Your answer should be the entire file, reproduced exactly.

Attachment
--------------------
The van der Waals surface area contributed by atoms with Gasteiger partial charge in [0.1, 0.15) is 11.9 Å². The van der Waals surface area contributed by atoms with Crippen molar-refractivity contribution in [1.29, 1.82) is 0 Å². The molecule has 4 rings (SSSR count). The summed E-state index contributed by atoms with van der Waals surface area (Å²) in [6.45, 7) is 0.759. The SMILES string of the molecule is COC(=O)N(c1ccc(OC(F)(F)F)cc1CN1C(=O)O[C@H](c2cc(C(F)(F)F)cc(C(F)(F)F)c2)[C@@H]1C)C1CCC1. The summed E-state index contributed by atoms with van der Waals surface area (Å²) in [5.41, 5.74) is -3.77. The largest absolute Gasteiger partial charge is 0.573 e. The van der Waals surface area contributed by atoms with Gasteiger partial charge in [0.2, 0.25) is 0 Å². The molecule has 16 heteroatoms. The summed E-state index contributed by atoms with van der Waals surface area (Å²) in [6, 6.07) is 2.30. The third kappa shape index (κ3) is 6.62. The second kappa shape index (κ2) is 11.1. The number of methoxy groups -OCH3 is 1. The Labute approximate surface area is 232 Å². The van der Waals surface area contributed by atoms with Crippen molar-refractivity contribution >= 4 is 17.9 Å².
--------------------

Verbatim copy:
The van der Waals surface area contributed by atoms with Gasteiger partial charge in [0.1, 0.15) is 11.9 Å². The van der Waals surface area contributed by atoms with Crippen molar-refractivity contribution in [1.29, 1.82) is 0 Å². The molecule has 4 rings (SSSR count). The summed E-state index contributed by atoms with van der Waals surface area (Å²) in [6.45, 7) is 0.759. The SMILES string of the molecule is COC(=O)N(c1ccc(OC(F)(F)F)cc1CN1C(=O)O[C@H](c2cc(C(F)(F)F)cc(C(F)(F)F)c2)[C@@H]1C)C1CCC1. The summed E-state index contributed by atoms with van der Waals surface area (Å²) in [5.41, 5.74) is -3.77. The largest absolute Gasteiger partial charge is 0.573 e. The van der Waals surface area contributed by atoms with Gasteiger partial charge in [0.2, 0.25) is 0 Å². The molecule has 16 heteroatoms. The summed E-state index contributed by atoms with van der Waals surface area (Å²) in [6, 6.07) is 2.30. The third kappa shape index (κ3) is 6.62. The second kappa shape index (κ2) is 11.1. The number of methoxy groups -OCH3 is 1. The Labute approximate surface area is 232 Å². The van der Waals surface area contributed by atoms with Crippen molar-refractivity contribution >= 4 is 17.9 Å².